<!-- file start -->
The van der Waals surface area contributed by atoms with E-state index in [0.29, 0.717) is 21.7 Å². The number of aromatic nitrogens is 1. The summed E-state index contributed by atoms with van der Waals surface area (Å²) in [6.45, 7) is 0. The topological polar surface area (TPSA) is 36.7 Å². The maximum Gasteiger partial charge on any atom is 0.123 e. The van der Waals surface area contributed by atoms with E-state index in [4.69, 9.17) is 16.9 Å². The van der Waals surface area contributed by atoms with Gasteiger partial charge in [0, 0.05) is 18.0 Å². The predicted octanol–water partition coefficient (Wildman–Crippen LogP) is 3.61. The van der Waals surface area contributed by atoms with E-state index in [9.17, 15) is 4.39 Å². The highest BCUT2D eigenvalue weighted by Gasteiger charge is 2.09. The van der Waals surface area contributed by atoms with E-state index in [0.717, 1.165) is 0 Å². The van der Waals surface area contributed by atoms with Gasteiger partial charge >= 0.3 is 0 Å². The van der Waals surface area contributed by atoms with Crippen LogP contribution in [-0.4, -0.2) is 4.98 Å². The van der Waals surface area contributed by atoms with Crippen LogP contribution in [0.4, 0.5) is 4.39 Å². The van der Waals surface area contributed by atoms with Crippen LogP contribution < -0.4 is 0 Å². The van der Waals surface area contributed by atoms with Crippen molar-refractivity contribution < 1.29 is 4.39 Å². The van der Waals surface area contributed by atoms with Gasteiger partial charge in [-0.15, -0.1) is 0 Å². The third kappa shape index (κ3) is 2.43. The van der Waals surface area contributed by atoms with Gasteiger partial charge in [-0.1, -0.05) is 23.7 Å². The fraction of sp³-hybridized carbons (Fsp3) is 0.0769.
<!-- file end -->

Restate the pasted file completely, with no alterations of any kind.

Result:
The van der Waals surface area contributed by atoms with E-state index in [0.29, 0.717) is 21.7 Å². The number of aromatic nitrogens is 1. The summed E-state index contributed by atoms with van der Waals surface area (Å²) in [6.45, 7) is 0. The topological polar surface area (TPSA) is 36.7 Å². The maximum Gasteiger partial charge on any atom is 0.123 e. The van der Waals surface area contributed by atoms with E-state index in [4.69, 9.17) is 16.9 Å². The van der Waals surface area contributed by atoms with Gasteiger partial charge in [0, 0.05) is 18.0 Å². The predicted octanol–water partition coefficient (Wildman–Crippen LogP) is 3.61. The van der Waals surface area contributed by atoms with E-state index in [9.17, 15) is 4.39 Å². The highest BCUT2D eigenvalue weighted by Gasteiger charge is 2.09. The van der Waals surface area contributed by atoms with E-state index in [0.717, 1.165) is 0 Å². The van der Waals surface area contributed by atoms with Gasteiger partial charge >= 0.3 is 0 Å². The van der Waals surface area contributed by atoms with Crippen LogP contribution in [-0.4, -0.2) is 4.98 Å². The van der Waals surface area contributed by atoms with Crippen LogP contribution in [0.4, 0.5) is 4.39 Å². The van der Waals surface area contributed by atoms with Crippen LogP contribution < -0.4 is 0 Å². The van der Waals surface area contributed by atoms with Crippen molar-refractivity contribution < 1.29 is 4.39 Å². The van der Waals surface area contributed by atoms with Gasteiger partial charge in [-0.15, -0.1) is 0 Å². The third kappa shape index (κ3) is 2.43. The van der Waals surface area contributed by atoms with Gasteiger partial charge in [-0.1, -0.05) is 23.7 Å². The fraction of sp³-hybridized carbons (Fsp3) is 0.0769.